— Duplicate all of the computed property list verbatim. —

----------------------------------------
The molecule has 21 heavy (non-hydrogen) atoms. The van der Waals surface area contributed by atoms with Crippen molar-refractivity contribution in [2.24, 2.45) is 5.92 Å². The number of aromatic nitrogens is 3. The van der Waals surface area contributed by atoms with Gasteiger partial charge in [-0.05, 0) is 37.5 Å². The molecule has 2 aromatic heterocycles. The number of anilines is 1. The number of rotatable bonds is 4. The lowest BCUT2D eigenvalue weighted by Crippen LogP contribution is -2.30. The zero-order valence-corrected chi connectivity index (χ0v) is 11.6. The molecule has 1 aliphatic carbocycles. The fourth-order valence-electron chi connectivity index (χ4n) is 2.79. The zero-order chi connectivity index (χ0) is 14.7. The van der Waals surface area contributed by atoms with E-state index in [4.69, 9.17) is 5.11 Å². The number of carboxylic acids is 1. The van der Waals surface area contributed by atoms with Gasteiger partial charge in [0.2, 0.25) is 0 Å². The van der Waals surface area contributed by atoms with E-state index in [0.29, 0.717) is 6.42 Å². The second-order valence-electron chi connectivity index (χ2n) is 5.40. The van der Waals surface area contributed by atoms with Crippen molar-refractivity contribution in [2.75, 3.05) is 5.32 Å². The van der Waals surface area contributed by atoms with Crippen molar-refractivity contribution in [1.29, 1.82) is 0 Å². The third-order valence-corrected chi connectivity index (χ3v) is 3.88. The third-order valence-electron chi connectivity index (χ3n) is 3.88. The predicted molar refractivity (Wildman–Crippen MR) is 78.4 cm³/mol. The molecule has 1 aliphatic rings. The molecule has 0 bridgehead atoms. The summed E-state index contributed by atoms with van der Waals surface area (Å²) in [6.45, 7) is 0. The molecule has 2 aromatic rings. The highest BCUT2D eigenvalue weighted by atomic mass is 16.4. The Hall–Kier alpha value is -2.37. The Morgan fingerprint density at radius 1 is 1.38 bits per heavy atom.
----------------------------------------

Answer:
The molecule has 21 heavy (non-hydrogen) atoms. The van der Waals surface area contributed by atoms with Crippen molar-refractivity contribution in [2.24, 2.45) is 5.92 Å². The number of aromatic nitrogens is 3. The van der Waals surface area contributed by atoms with Gasteiger partial charge in [-0.05, 0) is 37.5 Å². The molecule has 2 aromatic heterocycles. The number of anilines is 1. The number of rotatable bonds is 4. The lowest BCUT2D eigenvalue weighted by Crippen LogP contribution is -2.30. The zero-order valence-corrected chi connectivity index (χ0v) is 11.6. The molecule has 1 aliphatic carbocycles. The fourth-order valence-electron chi connectivity index (χ4n) is 2.79. The zero-order chi connectivity index (χ0) is 14.7. The van der Waals surface area contributed by atoms with E-state index in [4.69, 9.17) is 5.11 Å². The number of carboxylic acids is 1. The van der Waals surface area contributed by atoms with Gasteiger partial charge in [0.2, 0.25) is 0 Å². The van der Waals surface area contributed by atoms with E-state index in [0.29, 0.717) is 6.42 Å². The second-order valence-electron chi connectivity index (χ2n) is 5.40. The van der Waals surface area contributed by atoms with Crippen molar-refractivity contribution in [2.75, 3.05) is 5.32 Å². The van der Waals surface area contributed by atoms with Crippen molar-refractivity contribution in [1.29, 1.82) is 0 Å². The third-order valence-corrected chi connectivity index (χ3v) is 3.88. The third-order valence-electron chi connectivity index (χ3n) is 3.88. The predicted molar refractivity (Wildman–Crippen MR) is 78.4 cm³/mol. The molecule has 1 aliphatic rings. The molecule has 0 bridgehead atoms. The summed E-state index contributed by atoms with van der Waals surface area (Å²) in [6.45, 7) is 0. The molecule has 2 aromatic rings. The highest BCUT2D eigenvalue weighted by atomic mass is 16.4. The Hall–Kier alpha value is -2.37. The Morgan fingerprint density at radius 1 is 1.38 bits per heavy atom.